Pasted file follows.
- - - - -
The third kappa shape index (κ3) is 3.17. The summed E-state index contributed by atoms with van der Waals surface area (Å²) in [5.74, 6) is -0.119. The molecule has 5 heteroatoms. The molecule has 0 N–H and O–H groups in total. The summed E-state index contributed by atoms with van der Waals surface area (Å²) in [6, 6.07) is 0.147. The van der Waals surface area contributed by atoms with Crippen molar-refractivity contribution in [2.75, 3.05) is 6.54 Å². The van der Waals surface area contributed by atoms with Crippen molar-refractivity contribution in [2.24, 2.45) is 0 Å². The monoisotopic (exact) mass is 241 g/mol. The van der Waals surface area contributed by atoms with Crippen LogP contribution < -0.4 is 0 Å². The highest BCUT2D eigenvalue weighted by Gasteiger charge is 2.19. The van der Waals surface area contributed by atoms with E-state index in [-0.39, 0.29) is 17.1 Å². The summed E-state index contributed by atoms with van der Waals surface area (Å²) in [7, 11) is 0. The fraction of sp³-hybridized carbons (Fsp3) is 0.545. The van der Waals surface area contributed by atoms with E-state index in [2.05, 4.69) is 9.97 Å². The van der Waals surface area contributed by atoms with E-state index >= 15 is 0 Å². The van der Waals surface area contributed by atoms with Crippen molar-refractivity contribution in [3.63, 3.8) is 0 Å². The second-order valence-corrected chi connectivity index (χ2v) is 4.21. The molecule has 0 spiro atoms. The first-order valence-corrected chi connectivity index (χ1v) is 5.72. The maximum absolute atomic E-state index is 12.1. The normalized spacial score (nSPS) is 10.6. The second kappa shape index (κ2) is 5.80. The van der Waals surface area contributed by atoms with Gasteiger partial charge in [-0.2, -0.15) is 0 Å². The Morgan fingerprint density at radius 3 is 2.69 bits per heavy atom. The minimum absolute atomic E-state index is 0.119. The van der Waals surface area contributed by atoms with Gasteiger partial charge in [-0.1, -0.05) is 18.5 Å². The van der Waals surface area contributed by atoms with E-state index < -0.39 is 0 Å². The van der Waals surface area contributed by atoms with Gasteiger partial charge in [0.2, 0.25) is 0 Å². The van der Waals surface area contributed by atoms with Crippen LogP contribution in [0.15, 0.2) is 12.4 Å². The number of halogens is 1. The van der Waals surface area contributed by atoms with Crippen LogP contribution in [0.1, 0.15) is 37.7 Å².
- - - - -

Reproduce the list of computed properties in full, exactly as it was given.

The third kappa shape index (κ3) is 3.17. The summed E-state index contributed by atoms with van der Waals surface area (Å²) in [5.74, 6) is -0.119. The molecule has 5 heteroatoms. The molecule has 0 N–H and O–H groups in total. The summed E-state index contributed by atoms with van der Waals surface area (Å²) in [6, 6.07) is 0.147. The van der Waals surface area contributed by atoms with Crippen molar-refractivity contribution in [2.75, 3.05) is 6.54 Å². The van der Waals surface area contributed by atoms with Crippen molar-refractivity contribution in [2.24, 2.45) is 0 Å². The monoisotopic (exact) mass is 241 g/mol. The van der Waals surface area contributed by atoms with Crippen LogP contribution < -0.4 is 0 Å². The highest BCUT2D eigenvalue weighted by Gasteiger charge is 2.19. The van der Waals surface area contributed by atoms with E-state index in [-0.39, 0.29) is 17.1 Å². The summed E-state index contributed by atoms with van der Waals surface area (Å²) in [7, 11) is 0. The fraction of sp³-hybridized carbons (Fsp3) is 0.545. The van der Waals surface area contributed by atoms with E-state index in [2.05, 4.69) is 9.97 Å². The van der Waals surface area contributed by atoms with E-state index >= 15 is 0 Å². The van der Waals surface area contributed by atoms with Crippen molar-refractivity contribution in [3.63, 3.8) is 0 Å². The second-order valence-corrected chi connectivity index (χ2v) is 4.21. The molecule has 0 spiro atoms. The first-order valence-corrected chi connectivity index (χ1v) is 5.72. The maximum absolute atomic E-state index is 12.1. The normalized spacial score (nSPS) is 10.6. The second kappa shape index (κ2) is 5.80. The van der Waals surface area contributed by atoms with Gasteiger partial charge in [-0.2, -0.15) is 0 Å². The Morgan fingerprint density at radius 3 is 2.69 bits per heavy atom. The minimum absolute atomic E-state index is 0.119. The van der Waals surface area contributed by atoms with Gasteiger partial charge in [-0.1, -0.05) is 18.5 Å². The van der Waals surface area contributed by atoms with E-state index < -0.39 is 0 Å². The van der Waals surface area contributed by atoms with Gasteiger partial charge in [0.2, 0.25) is 0 Å². The van der Waals surface area contributed by atoms with Crippen LogP contribution in [0.15, 0.2) is 12.4 Å². The number of halogens is 1. The van der Waals surface area contributed by atoms with Crippen LogP contribution in [0.1, 0.15) is 37.7 Å².